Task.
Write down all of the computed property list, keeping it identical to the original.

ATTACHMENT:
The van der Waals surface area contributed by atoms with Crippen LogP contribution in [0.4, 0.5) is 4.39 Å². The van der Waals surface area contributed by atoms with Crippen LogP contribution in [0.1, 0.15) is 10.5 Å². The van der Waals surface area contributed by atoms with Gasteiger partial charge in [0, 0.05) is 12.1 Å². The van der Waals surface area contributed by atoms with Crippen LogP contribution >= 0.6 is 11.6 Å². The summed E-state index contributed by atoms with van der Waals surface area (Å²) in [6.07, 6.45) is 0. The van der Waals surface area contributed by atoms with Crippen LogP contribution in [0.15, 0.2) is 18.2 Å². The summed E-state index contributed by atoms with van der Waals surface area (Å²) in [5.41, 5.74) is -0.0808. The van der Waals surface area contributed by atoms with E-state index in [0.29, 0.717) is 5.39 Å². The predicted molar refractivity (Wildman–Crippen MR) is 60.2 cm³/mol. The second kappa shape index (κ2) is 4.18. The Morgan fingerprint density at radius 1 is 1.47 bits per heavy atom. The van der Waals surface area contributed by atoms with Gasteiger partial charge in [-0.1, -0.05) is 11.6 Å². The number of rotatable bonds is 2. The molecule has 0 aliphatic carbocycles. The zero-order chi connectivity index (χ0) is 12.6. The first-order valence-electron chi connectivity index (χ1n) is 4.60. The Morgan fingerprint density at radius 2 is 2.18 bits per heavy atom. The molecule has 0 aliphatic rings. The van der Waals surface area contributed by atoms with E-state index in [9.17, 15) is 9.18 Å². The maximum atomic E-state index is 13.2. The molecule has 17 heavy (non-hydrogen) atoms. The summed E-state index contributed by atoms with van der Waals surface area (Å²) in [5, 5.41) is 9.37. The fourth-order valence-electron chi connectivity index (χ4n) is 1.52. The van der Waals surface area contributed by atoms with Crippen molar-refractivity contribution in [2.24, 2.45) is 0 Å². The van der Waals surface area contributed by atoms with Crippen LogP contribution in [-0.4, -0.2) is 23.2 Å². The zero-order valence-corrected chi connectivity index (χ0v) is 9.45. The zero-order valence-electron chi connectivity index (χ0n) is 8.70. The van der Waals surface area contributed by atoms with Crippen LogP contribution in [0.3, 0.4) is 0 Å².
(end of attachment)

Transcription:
The van der Waals surface area contributed by atoms with Crippen LogP contribution in [0.4, 0.5) is 4.39 Å². The van der Waals surface area contributed by atoms with Crippen LogP contribution in [0.1, 0.15) is 10.5 Å². The van der Waals surface area contributed by atoms with Gasteiger partial charge in [0, 0.05) is 12.1 Å². The van der Waals surface area contributed by atoms with Crippen LogP contribution >= 0.6 is 11.6 Å². The summed E-state index contributed by atoms with van der Waals surface area (Å²) in [6.07, 6.45) is 0. The van der Waals surface area contributed by atoms with Crippen LogP contribution in [0.15, 0.2) is 18.2 Å². The summed E-state index contributed by atoms with van der Waals surface area (Å²) in [5.41, 5.74) is -0.0808. The van der Waals surface area contributed by atoms with E-state index in [0.29, 0.717) is 5.39 Å². The predicted molar refractivity (Wildman–Crippen MR) is 60.2 cm³/mol. The second kappa shape index (κ2) is 4.18. The Morgan fingerprint density at radius 1 is 1.47 bits per heavy atom. The van der Waals surface area contributed by atoms with Gasteiger partial charge in [-0.1, -0.05) is 11.6 Å². The number of rotatable bonds is 2. The molecule has 0 aliphatic carbocycles. The zero-order chi connectivity index (χ0) is 12.6. The first-order valence-electron chi connectivity index (χ1n) is 4.60. The Morgan fingerprint density at radius 2 is 2.18 bits per heavy atom. The molecule has 0 aliphatic rings. The van der Waals surface area contributed by atoms with E-state index in [9.17, 15) is 9.18 Å². The maximum atomic E-state index is 13.2. The molecule has 17 heavy (non-hydrogen) atoms. The summed E-state index contributed by atoms with van der Waals surface area (Å²) in [5, 5.41) is 9.37. The fourth-order valence-electron chi connectivity index (χ4n) is 1.52. The van der Waals surface area contributed by atoms with Crippen molar-refractivity contribution in [2.24, 2.45) is 0 Å². The van der Waals surface area contributed by atoms with Crippen LogP contribution in [-0.4, -0.2) is 23.2 Å². The zero-order valence-corrected chi connectivity index (χ0v) is 9.45. The zero-order valence-electron chi connectivity index (χ0n) is 8.70. The van der Waals surface area contributed by atoms with Crippen LogP contribution in [0.3, 0.4) is 0 Å².